How Anxiety Affect Students’ Confidence In Research Project Writing

Undergraduate students have a great deal to create anxiety, especially in research project writing process which affect their confidence. Other factors that are likely to create anxiety among undergraduate students are difficulty of subjects, new roommates, identity crises, cultural shock, and relationship problems. Anxiety disorders keep rising among students as the day goes by. Anxiety has a way of interrupting with students’ performance especially when it comes to research project writing. Individuals in high anxiety levels tend to experience poor academic performance throughout their years in the university. Anxiety has demonstrated to have detrimental effect both on the health and academic performance of students.

High level of anxiety also interferes with concentration and memory, which are critical for academic success. However, most of students would lack the concentration of study because of exam anxiety, social anxiety, mathematic anxiety, and many anxiety sources. Feeling discomfort and anxious in the classroom does not enhance learning of any kind. The anxiety’s psychological symptoms among students include feeling nervous before a study class, panicking, going blank during a test, feeling helpless while doing assignments, or lack of interest of subjects difficult whereas the physiological symptoms include sweaty palms, racing heartbeat, or an upset stomach.

Anxiety is a psychological and physical response to treat a self-concept characterized by subjective, consciously perceived feelings of tension. Anxious students have experience of cognitive deficits like misapprehension of information or blocking of memory and recall. Study anxiety is not only due to the lack of study motivation or to insufficient skills, but is also due to misperception about courses and negative experiences in previous study classes. High level anxiety is more closely associated with lowered performance in low-ability students than in high-ability counterparts. At the global level, anxiety is viewed as a permanent trait, as some people are predisposed to be anxious.

ANXIETY

Anxiety is a basic human emotion consisting of fear and uncertainty that typically appears when an individual perceives an event as being a threat to the ego or self esteem. Anxiety is defined as an emotional state consisting of feeling, tension, apprehension, nervousness, and worry with activation or arousal of the autonomic nervous system, these are differentiated as state and trait anxiety. Individuals with high levels of anxiety generally hold heightened levels of trait anxiety, but in evaluative situations, the state anxiety also elevates.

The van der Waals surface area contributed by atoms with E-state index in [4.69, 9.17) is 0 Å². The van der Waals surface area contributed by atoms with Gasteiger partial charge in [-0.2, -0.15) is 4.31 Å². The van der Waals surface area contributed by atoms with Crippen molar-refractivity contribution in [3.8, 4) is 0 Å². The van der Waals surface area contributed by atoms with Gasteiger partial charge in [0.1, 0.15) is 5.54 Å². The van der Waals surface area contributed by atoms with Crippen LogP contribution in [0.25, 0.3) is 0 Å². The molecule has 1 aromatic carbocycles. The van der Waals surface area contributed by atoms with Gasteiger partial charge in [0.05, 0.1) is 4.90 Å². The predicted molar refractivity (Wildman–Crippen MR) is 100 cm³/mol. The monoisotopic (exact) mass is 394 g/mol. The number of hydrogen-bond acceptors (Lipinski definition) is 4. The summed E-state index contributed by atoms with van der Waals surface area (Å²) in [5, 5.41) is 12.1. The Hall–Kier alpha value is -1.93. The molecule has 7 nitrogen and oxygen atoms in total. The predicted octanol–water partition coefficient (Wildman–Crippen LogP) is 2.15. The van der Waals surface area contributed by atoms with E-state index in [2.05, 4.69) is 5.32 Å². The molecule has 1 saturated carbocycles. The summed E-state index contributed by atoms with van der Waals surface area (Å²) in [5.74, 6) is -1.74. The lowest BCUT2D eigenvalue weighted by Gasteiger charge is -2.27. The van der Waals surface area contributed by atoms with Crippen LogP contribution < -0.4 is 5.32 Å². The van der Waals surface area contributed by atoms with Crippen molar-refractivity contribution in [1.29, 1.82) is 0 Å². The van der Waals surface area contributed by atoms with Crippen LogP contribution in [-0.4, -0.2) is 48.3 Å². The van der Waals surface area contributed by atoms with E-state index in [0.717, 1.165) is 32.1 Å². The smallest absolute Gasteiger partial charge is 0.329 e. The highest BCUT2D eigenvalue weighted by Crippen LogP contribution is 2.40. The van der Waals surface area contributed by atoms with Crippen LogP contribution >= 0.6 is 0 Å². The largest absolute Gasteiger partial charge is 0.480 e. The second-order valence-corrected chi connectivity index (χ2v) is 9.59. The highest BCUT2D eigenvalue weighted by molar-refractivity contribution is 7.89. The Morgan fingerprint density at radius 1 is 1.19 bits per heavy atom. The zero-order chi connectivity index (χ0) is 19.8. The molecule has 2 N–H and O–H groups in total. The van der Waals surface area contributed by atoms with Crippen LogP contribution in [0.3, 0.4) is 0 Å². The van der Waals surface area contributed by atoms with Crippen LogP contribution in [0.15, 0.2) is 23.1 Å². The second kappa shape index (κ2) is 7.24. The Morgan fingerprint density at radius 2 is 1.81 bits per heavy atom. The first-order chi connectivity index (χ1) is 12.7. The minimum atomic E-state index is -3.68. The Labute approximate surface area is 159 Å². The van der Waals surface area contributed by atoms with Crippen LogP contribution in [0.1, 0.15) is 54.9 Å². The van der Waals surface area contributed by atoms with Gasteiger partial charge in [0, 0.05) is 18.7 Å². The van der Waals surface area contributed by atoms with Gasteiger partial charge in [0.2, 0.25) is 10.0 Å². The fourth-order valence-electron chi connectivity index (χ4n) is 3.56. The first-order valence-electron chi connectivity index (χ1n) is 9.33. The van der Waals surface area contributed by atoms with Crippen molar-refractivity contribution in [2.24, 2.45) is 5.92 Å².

Anxiety is also an emotion characterized by feelings of tension, worried thoughts and physical changes like increased blood pressure. People with anxiety disorders usually have recurring intrusive thoughts or concerns. They may avoid certain situations out of worry.

Anxiety is a mental health disorder characterized by feelings of worry, anxiety or fear that are strong enough to interfere with one's daily activities. Examples of anxiety disorders include panic attacks, obsessive-compulsive disorder and post-traumatic stress disorder.

Symptoms include stress that's out of proportion to the impact of the event, inability to set aside a worry and restlessness.

Treatment includes counseling or medication, including antidepressants.

CAUSES/TYPES OF ANXIETY

Although early exposure to stress and the experience of trauma are important risk factors for anxiety disorders, evidence also highlights biological causes, such as issues with the regulation of neurotransmitters and heritable genetic causes.

Stress – and particularly continued exposure to stress has been linked to anxiety, as well as having a negative impact on the body’s immune, cardiovascular, neuro-endocrine and central nervous systems.

Physical health problems -can also cause or perpetuate anxiety disorders. In patients with a malignant disease, for example, a response of anxiety is understandable; however, in some patients, anxiety may increase to a level that is disproportionately high and that, if it does not improve, can lead to functional impairments.

TYPES OF ANXIETY

Generalized anxiety: You feel excessive, unrealistic worry and tension with little or no reason.

Panic disorder: You feel sudden, intense fear that brings on a panic attack. During a panic attack you may break out in a sweat, have chest pain, and have a pounding heartbeat (palpitations). Sometimes you may feel like you’re choking or having a heart attack.

Social anxiety disorder:  Also called social phobia, this is when you feel overwhelming worry and self-consciousness about everyday social situations. You obsessively worry about others judging you or being embarrassed or ridiculed.

Specific phobias: You feel intense fear of a specific object or situation, such as heights or flying. The fear goes beyond what’s appropriate and may cause you to avoid ordinary situations.